By Fiona MacDonald
May 12 (Bloomberg) -- Kuwait’s parliament approved a bill allowing the sale of state assets excluding the emirate’s crude oil and natural gas production industry, which is protected by the constitution.
The law, first proposed in 1993, also prohibits the sale of state-run refineries as well as the health and education industries. The bill was approved by 33 lawmakers and opposed by 28 in the second and final round of voting today. Opponents argued it would put local jobs at risk and undermine sovereignty.
The legislation will create a Supreme Council for Privatization, headed by the prime minister and comprising five ministers and three non-government members, to oversee sales, according to a copy distributed to the press.
It also sets out rules for how state companies should be sold. At least 35 percent of the shares should go to listed companies and other institutions approved by the council, the law says. As much as 20 percent would be allocated to government bodies chosen by the council, 5 percent to Kuwaiti employees of the company, and the remaining 40 percent sold in an initial public offering.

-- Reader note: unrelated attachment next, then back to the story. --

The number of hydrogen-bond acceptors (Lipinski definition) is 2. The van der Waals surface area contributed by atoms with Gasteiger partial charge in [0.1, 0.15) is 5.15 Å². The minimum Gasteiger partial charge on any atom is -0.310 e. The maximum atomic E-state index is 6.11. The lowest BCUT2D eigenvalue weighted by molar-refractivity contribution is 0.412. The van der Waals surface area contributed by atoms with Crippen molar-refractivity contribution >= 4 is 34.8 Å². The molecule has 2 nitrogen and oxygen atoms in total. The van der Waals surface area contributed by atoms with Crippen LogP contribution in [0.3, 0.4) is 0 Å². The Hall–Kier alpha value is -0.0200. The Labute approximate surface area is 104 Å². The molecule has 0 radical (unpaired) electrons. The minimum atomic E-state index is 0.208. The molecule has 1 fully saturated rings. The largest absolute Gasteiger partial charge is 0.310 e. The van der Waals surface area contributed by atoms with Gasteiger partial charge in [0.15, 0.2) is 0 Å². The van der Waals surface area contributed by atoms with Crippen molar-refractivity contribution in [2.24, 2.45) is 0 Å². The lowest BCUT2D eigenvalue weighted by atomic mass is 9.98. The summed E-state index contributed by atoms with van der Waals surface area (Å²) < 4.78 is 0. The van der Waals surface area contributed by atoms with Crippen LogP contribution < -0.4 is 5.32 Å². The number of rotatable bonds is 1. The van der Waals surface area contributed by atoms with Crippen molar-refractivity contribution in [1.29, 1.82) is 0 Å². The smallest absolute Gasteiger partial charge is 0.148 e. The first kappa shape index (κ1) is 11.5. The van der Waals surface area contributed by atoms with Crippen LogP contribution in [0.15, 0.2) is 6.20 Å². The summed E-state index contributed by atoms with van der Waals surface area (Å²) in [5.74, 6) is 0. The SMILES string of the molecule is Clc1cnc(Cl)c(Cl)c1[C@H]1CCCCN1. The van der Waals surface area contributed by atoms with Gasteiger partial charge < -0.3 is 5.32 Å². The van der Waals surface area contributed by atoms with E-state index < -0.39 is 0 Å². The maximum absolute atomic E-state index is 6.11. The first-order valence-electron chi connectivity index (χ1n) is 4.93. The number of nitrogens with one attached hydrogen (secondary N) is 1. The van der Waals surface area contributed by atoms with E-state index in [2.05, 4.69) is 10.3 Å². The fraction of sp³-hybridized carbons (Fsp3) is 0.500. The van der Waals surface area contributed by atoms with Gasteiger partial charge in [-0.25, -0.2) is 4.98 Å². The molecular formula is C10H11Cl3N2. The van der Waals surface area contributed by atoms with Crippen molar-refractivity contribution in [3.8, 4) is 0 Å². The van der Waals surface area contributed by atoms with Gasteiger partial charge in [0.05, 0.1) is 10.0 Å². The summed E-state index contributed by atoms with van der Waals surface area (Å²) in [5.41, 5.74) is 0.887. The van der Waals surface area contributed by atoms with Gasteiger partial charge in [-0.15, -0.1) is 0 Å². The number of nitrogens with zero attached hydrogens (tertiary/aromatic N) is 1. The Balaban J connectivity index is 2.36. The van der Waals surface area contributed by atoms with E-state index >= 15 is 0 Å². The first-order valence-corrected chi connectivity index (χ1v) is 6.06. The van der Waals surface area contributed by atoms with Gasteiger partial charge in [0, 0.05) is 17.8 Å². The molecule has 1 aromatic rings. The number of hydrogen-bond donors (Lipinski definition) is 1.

Kuwait Airways Corp., the emirate’s unprofitable carrier, is already due to be sold by March 2011 under a plan that would see 40 percent of its stock sold to the public, 35 percent to a strategic investor and 5 percent to employees. The sale was originally scheduled for 2009.
--Editors: Ben Holland, Louis Meixler.
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